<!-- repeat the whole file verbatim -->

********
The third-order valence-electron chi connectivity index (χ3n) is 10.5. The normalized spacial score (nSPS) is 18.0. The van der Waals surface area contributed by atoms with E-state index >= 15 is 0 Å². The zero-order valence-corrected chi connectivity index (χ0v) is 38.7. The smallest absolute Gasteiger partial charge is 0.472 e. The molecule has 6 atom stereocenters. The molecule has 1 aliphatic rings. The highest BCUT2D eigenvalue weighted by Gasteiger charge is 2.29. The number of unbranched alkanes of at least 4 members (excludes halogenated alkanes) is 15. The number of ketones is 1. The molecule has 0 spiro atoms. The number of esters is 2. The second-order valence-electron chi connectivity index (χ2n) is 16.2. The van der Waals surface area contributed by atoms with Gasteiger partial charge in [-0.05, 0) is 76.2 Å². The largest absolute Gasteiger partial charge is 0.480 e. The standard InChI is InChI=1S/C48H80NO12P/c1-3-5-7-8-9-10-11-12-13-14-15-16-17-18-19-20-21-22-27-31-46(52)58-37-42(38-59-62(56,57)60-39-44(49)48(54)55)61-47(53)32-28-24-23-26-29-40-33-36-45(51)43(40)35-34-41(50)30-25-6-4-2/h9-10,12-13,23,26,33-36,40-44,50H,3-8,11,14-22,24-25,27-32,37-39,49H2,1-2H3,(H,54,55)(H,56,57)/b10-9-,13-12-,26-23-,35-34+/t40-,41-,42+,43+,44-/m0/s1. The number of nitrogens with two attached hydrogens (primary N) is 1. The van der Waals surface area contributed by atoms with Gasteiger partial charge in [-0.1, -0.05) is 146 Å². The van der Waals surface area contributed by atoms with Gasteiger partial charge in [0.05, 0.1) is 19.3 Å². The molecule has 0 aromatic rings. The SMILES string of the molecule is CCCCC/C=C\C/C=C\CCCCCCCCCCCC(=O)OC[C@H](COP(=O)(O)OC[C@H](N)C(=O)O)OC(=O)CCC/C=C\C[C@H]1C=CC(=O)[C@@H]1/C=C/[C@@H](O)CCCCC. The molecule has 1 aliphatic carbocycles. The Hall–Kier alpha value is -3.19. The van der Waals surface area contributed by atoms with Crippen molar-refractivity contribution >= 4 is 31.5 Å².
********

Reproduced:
The third-order valence-electron chi connectivity index (χ3n) is 10.5. The normalized spacial score (nSPS) is 18.0. The van der Waals surface area contributed by atoms with E-state index >= 15 is 0 Å². The zero-order valence-corrected chi connectivity index (χ0v) is 38.7. The smallest absolute Gasteiger partial charge is 0.472 e. The molecule has 6 atom stereocenters. The molecule has 1 aliphatic rings. The highest BCUT2D eigenvalue weighted by Gasteiger charge is 2.29. The number of unbranched alkanes of at least 4 members (excludes halogenated alkanes) is 15. The number of ketones is 1. The molecule has 0 spiro atoms. The number of esters is 2. The second-order valence-electron chi connectivity index (χ2n) is 16.2. The van der Waals surface area contributed by atoms with Gasteiger partial charge in [-0.05, 0) is 76.2 Å². The largest absolute Gasteiger partial charge is 0.480 e. The standard InChI is InChI=1S/C48H80NO12P/c1-3-5-7-8-9-10-11-12-13-14-15-16-17-18-19-20-21-22-27-31-46(52)58-37-42(38-59-62(56,57)60-39-44(49)48(54)55)61-47(53)32-28-24-23-26-29-40-33-36-45(51)43(40)35-34-41(50)30-25-6-4-2/h9-10,12-13,23,26,33-36,40-44,50H,3-8,11,14-22,24-25,27-32,37-39,49H2,1-2H3,(H,54,55)(H,56,57)/b10-9-,13-12-,26-23-,35-34+/t40-,41-,42+,43+,44-/m0/s1. The number of nitrogens with two attached hydrogens (primary N) is 1. The van der Waals surface area contributed by atoms with Gasteiger partial charge in [-0.1, -0.05) is 146 Å². The van der Waals surface area contributed by atoms with Gasteiger partial charge in [0.05, 0.1) is 19.3 Å². The molecule has 0 aromatic rings. The SMILES string of the molecule is CCCCC/C=C\C/C=C\CCCCCCCCCCCC(=O)OC[C@H](COP(=O)(O)OC[C@H](N)C(=O)O)OC(=O)CCC/C=C\C[C@H]1C=CC(=O)[C@@H]1/C=C/[C@@H](O)CCCCC. The molecule has 1 aliphatic carbocycles. The Hall–Kier alpha value is -3.19. The van der Waals surface area contributed by atoms with Crippen molar-refractivity contribution >= 4 is 31.5 Å².